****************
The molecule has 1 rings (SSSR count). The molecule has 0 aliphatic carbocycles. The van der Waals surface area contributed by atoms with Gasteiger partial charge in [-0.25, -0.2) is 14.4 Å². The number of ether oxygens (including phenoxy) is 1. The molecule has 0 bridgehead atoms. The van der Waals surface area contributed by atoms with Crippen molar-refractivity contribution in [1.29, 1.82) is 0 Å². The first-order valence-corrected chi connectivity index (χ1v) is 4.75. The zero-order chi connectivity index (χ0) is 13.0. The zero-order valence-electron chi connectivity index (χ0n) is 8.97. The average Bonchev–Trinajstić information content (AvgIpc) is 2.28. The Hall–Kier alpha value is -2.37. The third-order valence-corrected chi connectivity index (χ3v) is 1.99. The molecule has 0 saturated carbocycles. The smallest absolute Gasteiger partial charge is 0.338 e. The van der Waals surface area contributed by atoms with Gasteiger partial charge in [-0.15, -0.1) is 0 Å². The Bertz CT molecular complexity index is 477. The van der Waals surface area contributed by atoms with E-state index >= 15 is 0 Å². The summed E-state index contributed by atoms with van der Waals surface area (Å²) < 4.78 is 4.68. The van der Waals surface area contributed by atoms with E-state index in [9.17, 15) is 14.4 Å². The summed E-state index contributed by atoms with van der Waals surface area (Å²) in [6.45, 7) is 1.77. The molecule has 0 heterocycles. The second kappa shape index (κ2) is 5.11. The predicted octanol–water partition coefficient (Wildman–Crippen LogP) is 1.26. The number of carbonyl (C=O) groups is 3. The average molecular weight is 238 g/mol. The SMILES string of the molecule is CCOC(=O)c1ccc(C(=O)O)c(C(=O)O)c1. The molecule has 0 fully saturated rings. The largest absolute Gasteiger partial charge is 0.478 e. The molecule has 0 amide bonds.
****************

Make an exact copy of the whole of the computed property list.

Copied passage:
The molecule has 1 rings (SSSR count). The molecule has 0 aliphatic carbocycles. The van der Waals surface area contributed by atoms with Gasteiger partial charge in [-0.25, -0.2) is 14.4 Å². The number of ether oxygens (including phenoxy) is 1. The molecule has 0 bridgehead atoms. The van der Waals surface area contributed by atoms with Crippen molar-refractivity contribution in [1.29, 1.82) is 0 Å². The first-order valence-corrected chi connectivity index (χ1v) is 4.75. The zero-order chi connectivity index (χ0) is 13.0. The zero-order valence-electron chi connectivity index (χ0n) is 8.97. The average Bonchev–Trinajstić information content (AvgIpc) is 2.28. The Hall–Kier alpha value is -2.37. The third-order valence-corrected chi connectivity index (χ3v) is 1.99. The molecule has 0 saturated carbocycles. The smallest absolute Gasteiger partial charge is 0.338 e. The van der Waals surface area contributed by atoms with Gasteiger partial charge in [-0.15, -0.1) is 0 Å². The Bertz CT molecular complexity index is 477. The van der Waals surface area contributed by atoms with E-state index >= 15 is 0 Å². The summed E-state index contributed by atoms with van der Waals surface area (Å²) < 4.78 is 4.68. The van der Waals surface area contributed by atoms with E-state index in [9.17, 15) is 14.4 Å². The summed E-state index contributed by atoms with van der Waals surface area (Å²) in [6.45, 7) is 1.77. The molecule has 0 heterocycles. The second kappa shape index (κ2) is 5.11. The predicted octanol–water partition coefficient (Wildman–Crippen LogP) is 1.26. The number of carbonyl (C=O) groups is 3. The average molecular weight is 238 g/mol. The SMILES string of the molecule is CCOC(=O)c1ccc(C(=O)O)c(C(=O)O)c1. The molecule has 0 fully saturated rings. The largest absolute Gasteiger partial charge is 0.478 e. The molecule has 0 amide bonds.